It is now widely accepted that endometriosis is a whole body inflammatory disease. Pain is the main symptom, but other symptoms can include bladder or bowel problems, abdominal bloating, headaches, fatigue, bleeding between periods and infertility.
Last week I did an instagram live with a wonderful endometriosis group. I regularly teach masterclasses on various topics and how they factor into endometriosis to this group. This time we chatted about all things gut health and microbiome.
We started with the basics: what is the microbiome? It is the collective DNA of bacteria, viruses, fungi that live inside and ON the body. The gut microbiome is the sum of the good and the bad in the gut, your intestinal tract!
What factors affect the gut microbiome? Over the last decade we have refined these factors but the biggest ones are mostly things out of our control. Vaginal births (vs c-section), breastfed babies (vs formula), and an abundance of green space (vs city life) all improve our microbiome diversity. One of the biggest factors in our control is actually vegetable diversity (vs processed foods) ! The more vegetable diversity, the better the microbiome!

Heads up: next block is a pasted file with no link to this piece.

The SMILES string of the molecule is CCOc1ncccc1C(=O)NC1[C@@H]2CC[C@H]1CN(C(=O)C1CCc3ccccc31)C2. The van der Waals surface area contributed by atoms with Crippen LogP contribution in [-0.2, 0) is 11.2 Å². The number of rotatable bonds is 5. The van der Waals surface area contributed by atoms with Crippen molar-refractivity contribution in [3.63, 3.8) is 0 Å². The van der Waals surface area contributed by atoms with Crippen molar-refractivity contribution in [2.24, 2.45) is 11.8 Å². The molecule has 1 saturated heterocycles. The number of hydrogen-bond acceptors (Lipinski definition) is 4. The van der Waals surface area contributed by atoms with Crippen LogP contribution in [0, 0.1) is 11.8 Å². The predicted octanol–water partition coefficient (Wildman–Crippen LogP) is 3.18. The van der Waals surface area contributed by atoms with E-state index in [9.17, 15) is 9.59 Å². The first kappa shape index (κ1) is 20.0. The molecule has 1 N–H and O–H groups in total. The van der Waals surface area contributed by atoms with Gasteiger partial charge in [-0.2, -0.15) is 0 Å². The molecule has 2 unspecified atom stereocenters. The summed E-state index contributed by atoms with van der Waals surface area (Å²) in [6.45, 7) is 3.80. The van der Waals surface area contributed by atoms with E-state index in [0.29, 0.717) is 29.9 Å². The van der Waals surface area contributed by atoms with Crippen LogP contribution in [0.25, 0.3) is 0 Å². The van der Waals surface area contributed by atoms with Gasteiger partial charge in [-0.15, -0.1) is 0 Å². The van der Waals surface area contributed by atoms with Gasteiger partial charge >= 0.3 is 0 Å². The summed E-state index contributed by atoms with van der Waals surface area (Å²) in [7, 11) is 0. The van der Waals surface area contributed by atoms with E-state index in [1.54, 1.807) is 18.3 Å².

So without doing testing how do you know if you have a good gut or dysbiosis? If you have specific symptoms like the following chances are your gut is not happy:
We will circle back to this and continue to talk about how to improve your gut health but let’s also discuss estrogen metabolism since we are talking about endometriosis.
The estrobolome is a collection of bacteria in the gut that is focused on metabolizing estrogen. The estrobolome makes beta - glucoronidase, an enzyme which deconjugates estrogen into active forms. Dysbiosis decreases this enzyme activity so you need a healthy gut microbiome to have a healthy estrobolome. If digestion is poor then over time estrogen or hormonal balance will be affected.
Women with endometriosis have higher amounts of dysbiosis overall as well as bacterial overgrowth in the estrobolome, leading to higher estrogen levels that stimulate endometrial growth.
Women with endometriosis also have much higher rates of IBS, suggesting an important connection between endometriosis and a disrupted microbiome.
Remember endometriosis is a whole body inflammatory disease. Gut health is usually just one piece in this complex puzzle.
WHAT CAN WE DO?
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